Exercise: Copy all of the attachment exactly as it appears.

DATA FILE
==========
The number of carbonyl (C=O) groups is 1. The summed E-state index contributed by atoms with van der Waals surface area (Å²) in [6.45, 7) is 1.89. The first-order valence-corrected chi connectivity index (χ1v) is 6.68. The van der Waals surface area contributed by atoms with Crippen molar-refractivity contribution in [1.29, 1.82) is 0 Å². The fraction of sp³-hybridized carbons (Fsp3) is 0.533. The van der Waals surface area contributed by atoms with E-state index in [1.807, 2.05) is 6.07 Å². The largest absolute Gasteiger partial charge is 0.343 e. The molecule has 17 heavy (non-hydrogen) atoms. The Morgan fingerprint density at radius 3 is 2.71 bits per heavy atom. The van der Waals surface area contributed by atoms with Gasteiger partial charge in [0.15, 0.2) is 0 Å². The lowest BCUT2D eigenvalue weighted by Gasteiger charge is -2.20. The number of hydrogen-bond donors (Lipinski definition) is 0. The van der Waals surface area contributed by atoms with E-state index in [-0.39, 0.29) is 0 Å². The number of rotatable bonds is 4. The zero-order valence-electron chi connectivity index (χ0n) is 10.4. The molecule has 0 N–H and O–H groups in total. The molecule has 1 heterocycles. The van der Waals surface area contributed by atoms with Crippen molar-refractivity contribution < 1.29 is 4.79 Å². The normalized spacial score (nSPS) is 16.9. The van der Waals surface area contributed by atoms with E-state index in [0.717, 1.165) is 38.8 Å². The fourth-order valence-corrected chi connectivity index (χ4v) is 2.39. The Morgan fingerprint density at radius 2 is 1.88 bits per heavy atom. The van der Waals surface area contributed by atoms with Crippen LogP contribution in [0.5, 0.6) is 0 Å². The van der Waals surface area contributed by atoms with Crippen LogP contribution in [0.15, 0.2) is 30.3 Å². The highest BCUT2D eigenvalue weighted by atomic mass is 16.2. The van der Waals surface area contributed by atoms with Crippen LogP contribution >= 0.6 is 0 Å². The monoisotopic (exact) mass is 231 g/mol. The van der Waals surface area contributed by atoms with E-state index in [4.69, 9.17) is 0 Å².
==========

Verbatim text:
The number of carbonyl (C=O) groups is 1. The summed E-state index contributed by atoms with van der Waals surface area (Å²) in [6.45, 7) is 1.89. The first-order valence-corrected chi connectivity index (χ1v) is 6.68. The van der Waals surface area contributed by atoms with Crippen molar-refractivity contribution in [1.29, 1.82) is 0 Å². The fraction of sp³-hybridized carbons (Fsp3) is 0.533. The van der Waals surface area contributed by atoms with E-state index in [1.807, 2.05) is 6.07 Å². The largest absolute Gasteiger partial charge is 0.343 e. The molecule has 17 heavy (non-hydrogen) atoms. The Morgan fingerprint density at radius 3 is 2.71 bits per heavy atom. The van der Waals surface area contributed by atoms with Gasteiger partial charge in [0.15, 0.2) is 0 Å². The lowest BCUT2D eigenvalue weighted by Gasteiger charge is -2.20. The number of hydrogen-bond donors (Lipinski definition) is 0. The van der Waals surface area contributed by atoms with E-state index in [-0.39, 0.29) is 0 Å². The number of rotatable bonds is 4. The zero-order valence-electron chi connectivity index (χ0n) is 10.4. The molecule has 0 N–H and O–H groups in total. The molecule has 1 heterocycles. The van der Waals surface area contributed by atoms with Crippen molar-refractivity contribution < 1.29 is 4.79 Å². The normalized spacial score (nSPS) is 16.9. The van der Waals surface area contributed by atoms with E-state index in [0.717, 1.165) is 38.8 Å². The fourth-order valence-corrected chi connectivity index (χ4v) is 2.39. The Morgan fingerprint density at radius 2 is 1.88 bits per heavy atom. The van der Waals surface area contributed by atoms with Crippen LogP contribution in [0.5, 0.6) is 0 Å². The van der Waals surface area contributed by atoms with Crippen LogP contribution in [0.15, 0.2) is 30.3 Å². The highest BCUT2D eigenvalue weighted by atomic mass is 16.2. The van der Waals surface area contributed by atoms with Crippen LogP contribution >= 0.6 is 0 Å². The monoisotopic (exact) mass is 231 g/mol. The van der Waals surface area contributed by atoms with E-state index in [4.69, 9.17) is 0 Å².